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Lora Zarubin's Warm Gruyere Sandwich with Mustard and Thyme

Paula Wolfert's Butternut Squash and Potato Pie with Tomato, Mint and Sheep's Milk Cheese


I am drowning in butternut squash. Well, not drowning precisely, because that sounds like it could hurt. I am inundated with butternut squash. No, that's not quite right either. Up to my eyeballs, then! Yes, I am up to my eyeballs in butternut squash. It's coming fast and furious in the final weeks of our CSA, and there's only so many times that I can roast it and turn it into soup. I mean, I adore butternut squash soup along with everyone else, but I bore easily, I suppose.

You'd be surprised at just how many clipped newspaper recipes I've got for some variation on butternut squash soup. Curried, creamed, with apples, without - they're all lovely, it's true, and the soups freeze well and yes, there's really nothing wrong with them. Except for the fact that I think it's a shame that butternut squash always gets blitzed into smooth oblivion. In some of my favorite butternut recipes, like this risotto, or this curry (oooh, yes), you actually get to experience what butternut squash flesh is like - a little creamy, a little stringy, but agreeably so. Toothsome, I'd say.

After the latest delivery of yet more butternut squash this week, I plunked myself down on the carpet and surrounded myself with my cookbooks. There was a pizza from Chez Panisse, but it sounded too rich. There was a soup from Sophie Grigson, but, well, it was a soup. And then there was this "pie" from Paula Wolfert's Slow Mediterranean Kitchen which sucked me in the instant I read it and held me close close close.


Okay, I'll be honest right up front: the prep work on this thing is a pain in the neck. Slow is absolutely right. Enlist someone whose knife skills you trust to help you with this, or calculate that you'll need about a half hour on your own. Not kidding at all. Second of all, the salt is an issue. Paula doesn't specify how much, which could lead you, quite easily, to insipid disaster. Potatoes need salt. And frankly, so does squash. I used 1/2 teaspoon in total, because the hard cheese adds a bit, too. But checking for seasoning is probably good advice. Third of all, this is no pie. Oh, no. This is a gratin, of the best kind, far superior to any mere pie. It's Greek, Cretan, actually, and is absolutely, positively delicious. (Something tells me the Greeks probably use a different kind of squash.)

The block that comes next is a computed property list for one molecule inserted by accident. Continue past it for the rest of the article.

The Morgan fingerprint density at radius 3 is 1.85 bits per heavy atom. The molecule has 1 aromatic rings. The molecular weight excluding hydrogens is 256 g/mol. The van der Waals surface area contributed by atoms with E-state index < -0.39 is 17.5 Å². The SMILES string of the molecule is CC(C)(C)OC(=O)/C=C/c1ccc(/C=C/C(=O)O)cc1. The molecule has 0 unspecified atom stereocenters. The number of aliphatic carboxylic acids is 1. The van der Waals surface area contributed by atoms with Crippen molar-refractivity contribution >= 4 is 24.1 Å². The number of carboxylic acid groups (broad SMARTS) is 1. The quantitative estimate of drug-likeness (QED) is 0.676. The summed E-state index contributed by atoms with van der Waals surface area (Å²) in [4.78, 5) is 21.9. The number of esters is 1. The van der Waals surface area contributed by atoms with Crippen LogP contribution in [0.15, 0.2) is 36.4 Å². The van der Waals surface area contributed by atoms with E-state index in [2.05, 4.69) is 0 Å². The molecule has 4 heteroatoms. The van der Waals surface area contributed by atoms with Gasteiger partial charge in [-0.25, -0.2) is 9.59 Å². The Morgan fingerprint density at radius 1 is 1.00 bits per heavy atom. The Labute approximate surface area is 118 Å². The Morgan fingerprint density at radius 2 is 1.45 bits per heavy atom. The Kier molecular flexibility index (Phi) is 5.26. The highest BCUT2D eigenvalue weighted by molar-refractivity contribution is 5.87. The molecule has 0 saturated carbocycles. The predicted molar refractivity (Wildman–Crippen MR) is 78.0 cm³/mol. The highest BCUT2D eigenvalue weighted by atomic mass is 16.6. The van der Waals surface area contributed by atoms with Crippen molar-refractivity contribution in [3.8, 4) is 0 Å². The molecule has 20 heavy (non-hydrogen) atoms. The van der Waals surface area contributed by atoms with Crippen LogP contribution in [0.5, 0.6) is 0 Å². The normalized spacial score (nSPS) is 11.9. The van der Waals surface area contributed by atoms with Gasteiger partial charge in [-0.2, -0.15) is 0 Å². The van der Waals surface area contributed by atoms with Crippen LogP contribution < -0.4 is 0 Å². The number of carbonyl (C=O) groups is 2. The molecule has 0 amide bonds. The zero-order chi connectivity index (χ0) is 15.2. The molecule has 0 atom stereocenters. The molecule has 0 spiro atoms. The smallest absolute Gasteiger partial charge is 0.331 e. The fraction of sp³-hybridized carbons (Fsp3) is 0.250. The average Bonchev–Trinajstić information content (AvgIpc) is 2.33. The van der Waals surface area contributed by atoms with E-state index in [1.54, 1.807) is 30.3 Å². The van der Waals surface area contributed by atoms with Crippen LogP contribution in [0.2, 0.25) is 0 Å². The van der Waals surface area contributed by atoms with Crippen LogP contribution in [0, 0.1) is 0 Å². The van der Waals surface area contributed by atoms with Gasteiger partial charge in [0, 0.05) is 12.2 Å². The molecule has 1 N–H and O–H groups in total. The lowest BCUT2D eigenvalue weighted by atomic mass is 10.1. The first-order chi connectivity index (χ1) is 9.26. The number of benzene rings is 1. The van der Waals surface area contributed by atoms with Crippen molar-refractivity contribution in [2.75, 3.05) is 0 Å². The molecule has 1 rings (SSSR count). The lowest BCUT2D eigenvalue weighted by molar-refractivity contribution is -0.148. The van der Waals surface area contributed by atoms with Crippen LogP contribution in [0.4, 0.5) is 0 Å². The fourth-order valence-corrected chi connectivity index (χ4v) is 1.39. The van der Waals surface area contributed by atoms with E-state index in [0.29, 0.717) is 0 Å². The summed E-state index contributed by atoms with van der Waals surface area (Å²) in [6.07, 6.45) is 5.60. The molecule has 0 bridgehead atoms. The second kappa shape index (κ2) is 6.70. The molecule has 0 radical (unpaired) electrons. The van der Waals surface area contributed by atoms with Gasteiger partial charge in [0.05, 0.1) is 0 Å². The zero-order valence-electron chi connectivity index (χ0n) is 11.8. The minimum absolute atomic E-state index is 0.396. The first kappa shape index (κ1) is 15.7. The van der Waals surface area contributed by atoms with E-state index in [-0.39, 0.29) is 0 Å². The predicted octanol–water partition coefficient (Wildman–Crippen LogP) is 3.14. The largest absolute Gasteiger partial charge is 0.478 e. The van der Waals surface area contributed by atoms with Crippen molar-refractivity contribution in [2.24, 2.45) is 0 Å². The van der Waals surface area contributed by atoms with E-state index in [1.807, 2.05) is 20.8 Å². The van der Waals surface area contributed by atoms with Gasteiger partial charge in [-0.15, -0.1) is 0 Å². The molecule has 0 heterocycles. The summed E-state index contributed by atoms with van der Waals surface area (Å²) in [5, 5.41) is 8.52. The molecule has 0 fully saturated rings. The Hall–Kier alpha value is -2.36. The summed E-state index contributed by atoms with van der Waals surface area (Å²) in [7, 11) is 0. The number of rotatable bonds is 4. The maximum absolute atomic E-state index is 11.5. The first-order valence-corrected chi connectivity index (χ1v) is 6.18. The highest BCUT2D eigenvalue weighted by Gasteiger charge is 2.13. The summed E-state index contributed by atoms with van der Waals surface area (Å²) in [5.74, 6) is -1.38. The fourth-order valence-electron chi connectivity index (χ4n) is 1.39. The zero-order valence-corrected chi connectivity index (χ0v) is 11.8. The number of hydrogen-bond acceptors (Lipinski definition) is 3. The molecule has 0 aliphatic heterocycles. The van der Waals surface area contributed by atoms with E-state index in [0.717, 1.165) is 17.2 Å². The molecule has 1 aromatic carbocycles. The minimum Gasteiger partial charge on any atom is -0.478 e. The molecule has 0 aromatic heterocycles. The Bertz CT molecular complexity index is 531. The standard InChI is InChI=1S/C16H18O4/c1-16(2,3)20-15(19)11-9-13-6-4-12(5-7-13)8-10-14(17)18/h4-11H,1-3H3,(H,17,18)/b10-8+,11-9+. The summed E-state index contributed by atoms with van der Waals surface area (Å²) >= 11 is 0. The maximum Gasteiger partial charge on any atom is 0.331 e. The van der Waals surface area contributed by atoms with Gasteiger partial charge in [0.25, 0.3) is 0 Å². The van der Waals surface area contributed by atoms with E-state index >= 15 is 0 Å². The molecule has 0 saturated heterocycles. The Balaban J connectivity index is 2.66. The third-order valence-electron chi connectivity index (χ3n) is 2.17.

Minced parsley, sliced mint, minced garlic and salt is where you start - tossing half of this mixture with sliced potatoes and the other half with sliced squash, a few spoonfuls of tomatoes for brightness and sheep's-milk cheese mixed with ricotta for spunk and flavor. The two mixtures are layered in a dish and then milk is poured all around it. Paula has you sprinkle a little too much flour on top, and it never quite gets absorbed, so in the version below, I cut the flour down by two thirds. In the heat of the oven, the butternut squash doesn't just soften, its flavor is concentrated and its sweetness is amplified. Your house fills with a fantastic aroma. It will be quite difficult, you'll see, to stay patient throughout the baking process. (I told you slow was absolutely right.)


But just wait. You'll be rewarded with a browned and bubbling gratin that smells like ourania. The potatoes on top are ever so slightly crisped, the ones below are soft and yielding. The butternut squash is almost fudgy in texture. The herbs and the cheese infuse each bite: it's a little peppery, sweet and savory at once, juicy, almost, and tasty as all get out.

Paula says you should serve this as a side dish, but along with a plain green salad or a tangle of boiled green beans, this makes the star of a fabulous lunch.

Butternut Squash and Potato Pie with Tomato, Mint and Sheep's Milk Cheese

Serves 6 as a side dish or 3 to 4 as a main course

6 sprigs fresh mint leaves, shredded
5 sprigs flat-leaf parsley, finely chopped
1 clove garlic, chopped
1/2 to 3/4 teaspoon salt
1/2 teaspoon freshly ground black pepper
1 1/4 pounds butternut squash, quartered, peeled, seeded and thinly sliced crosswise
1 large ripe tomato, halved, seeded and grated, or a few spoonfuls of drained, diced tomatoes from a can
2/3 cup grated hard sheep's milk cheese, like Greek mizithra or Spanish manchego
1/4 cup fresh ricotta
1 1/2 pounds red or Yukon Gold potatoes, thinly sliced
1 cup milk
1 tablespoon flour
1 tablespoon extra virgin olive oil

1. Preheat the oven to 350 degrees. In a large bowl, combine the mint, parsley, garlic, 1/4 teaspoon salt, or a little bit more to taste, and the pepper. Remove and reserve half the mixture. Add the squash to the bowl and mix well. Add the tomato, and the hard and fresh cheeses and toss to combine.

2. Toss the potatoes with the reserved garlic-herb mixture and add another 1/4 teaspoon salt. Place half the sliced potatoes on the bottom of a generously oiled 2 1/2-quart baking dish. Taste a small bit of the squash-tomato mixture for seasoning, adjust if needed, and spread on top, covering with the remaining potatoes. Pour the milk over all, dust with the flour (preferably through a sieve) and drizzle the oil on top.

3. Bake for 40 minutes. Raise the oven temperature to 400 degrees and continue to bake for 30 minutes, or until the gratin is brown and the liquid is nearly absorbed. Allow to rest for 15 minutes before serving.